"this" in javascript

Here we will talk about this keyword in javascript and how it is different from any other javascript object.

"this" is and current context object in runtime engine, but unlike any other object the properties of this cannot be modified directly or cannot be assigned into another variable.

But the real question is if it doesn't get assigned any value how does it gets its values? to answer this i will emphasize on the fact that it is current context, so the value it holds depends on the execution context of the code that is running in the javascript engine.

For example, in global execution context the value of "this" is window, in the context of a block of code like functions the value of "this" is determined by how a function is called (runtime binding).

There are ways to override this behavior in ES5 using bind() to bind the value of this regardless of how it is called.

Global execution context

console.log(this === window); // true

a = 47; console.log(window.a); // 47

Function execution context

In non-strict mode, "this" will be global window object

function f1() { return this; } // In a browser: f1() === window; // true

In strict mode, "this" will be the object which has called it otherwise it will be undefined.

function f2() { 'use strict'; // see strict mode return this; } f2() === undefined; // true

Class execution context

Classes behave almost same as functions since both are in block scopes, but there are some limitations.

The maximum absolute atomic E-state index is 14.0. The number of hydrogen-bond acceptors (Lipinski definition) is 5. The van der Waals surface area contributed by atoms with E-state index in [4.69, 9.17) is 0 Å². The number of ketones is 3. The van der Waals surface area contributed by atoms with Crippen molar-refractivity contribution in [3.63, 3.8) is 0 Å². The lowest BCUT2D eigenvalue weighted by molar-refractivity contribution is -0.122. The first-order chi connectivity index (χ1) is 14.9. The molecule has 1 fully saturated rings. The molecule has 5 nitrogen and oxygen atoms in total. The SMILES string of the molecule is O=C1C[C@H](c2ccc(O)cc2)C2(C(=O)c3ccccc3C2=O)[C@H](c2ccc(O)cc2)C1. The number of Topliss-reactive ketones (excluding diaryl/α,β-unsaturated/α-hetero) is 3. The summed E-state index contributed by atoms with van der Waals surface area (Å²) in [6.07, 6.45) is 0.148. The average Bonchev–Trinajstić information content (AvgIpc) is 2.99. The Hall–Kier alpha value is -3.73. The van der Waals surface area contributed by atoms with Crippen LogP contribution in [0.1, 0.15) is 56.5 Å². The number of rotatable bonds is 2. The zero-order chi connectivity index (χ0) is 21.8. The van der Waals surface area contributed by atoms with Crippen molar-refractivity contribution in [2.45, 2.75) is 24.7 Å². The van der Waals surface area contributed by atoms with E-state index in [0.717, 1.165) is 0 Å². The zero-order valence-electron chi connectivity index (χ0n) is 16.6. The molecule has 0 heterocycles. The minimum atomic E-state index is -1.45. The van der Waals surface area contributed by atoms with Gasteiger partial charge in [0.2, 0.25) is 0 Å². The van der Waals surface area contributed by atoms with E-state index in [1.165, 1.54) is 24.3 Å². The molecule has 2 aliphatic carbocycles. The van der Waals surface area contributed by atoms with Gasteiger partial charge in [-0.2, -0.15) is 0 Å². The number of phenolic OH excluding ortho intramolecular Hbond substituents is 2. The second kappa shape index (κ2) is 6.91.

Within a class constructor, "this" is a regular object. All non-static methods within the class are added to the prototype of "this". Static methods are not properties of this. They are properties of the class itself.

class Example { constructor() { const proto = Object.getPrototypeOf(this); console.log(Object.getOwnPropertyNames(proto)); } first(){} second(){} static third(){} } new Example(); // ['constructor', 'first', 'second']

Derived Class execution context

Derived or Parent child class unlike base or parent class doesn't have a "this" by default until in derived constructor super() is called. If you try to access this before super() call the it will throw ReferenceError.

class Base {} class Good extends Base {} class AlsoGood extends Base { constructor() { return {a: 5}; } } class Bad extends Base { constructor() {} } new Good(); new AlsoGood(); new Bad(); // ReferenceError

What "this" when calling a function, use call(), or apply()

An object can be passed as the first argument to call or apply and this will be bound to it. var obj = {a: 'Custom'}; We declare a variable and the variable is assigned to the global window as its property. var a = 'Global'; The value of this is dependent on how the function is called

function whatsThis() { return this.a; }

'Global' as this in the function isn't set, so it defaults to the global/window object whatsThis();

'Custom' as this in the function is set to obj whatsThis.call(obj);

'Custom' as this in the function is set to obj whatsThis.apply(obj);


"this" is the brief introduction, there are more complexity and concepts related to "this" which is very relevant in order to write more complex application in javascript. Knowing the fundamentals will help build the concept going forward in javascript programming.

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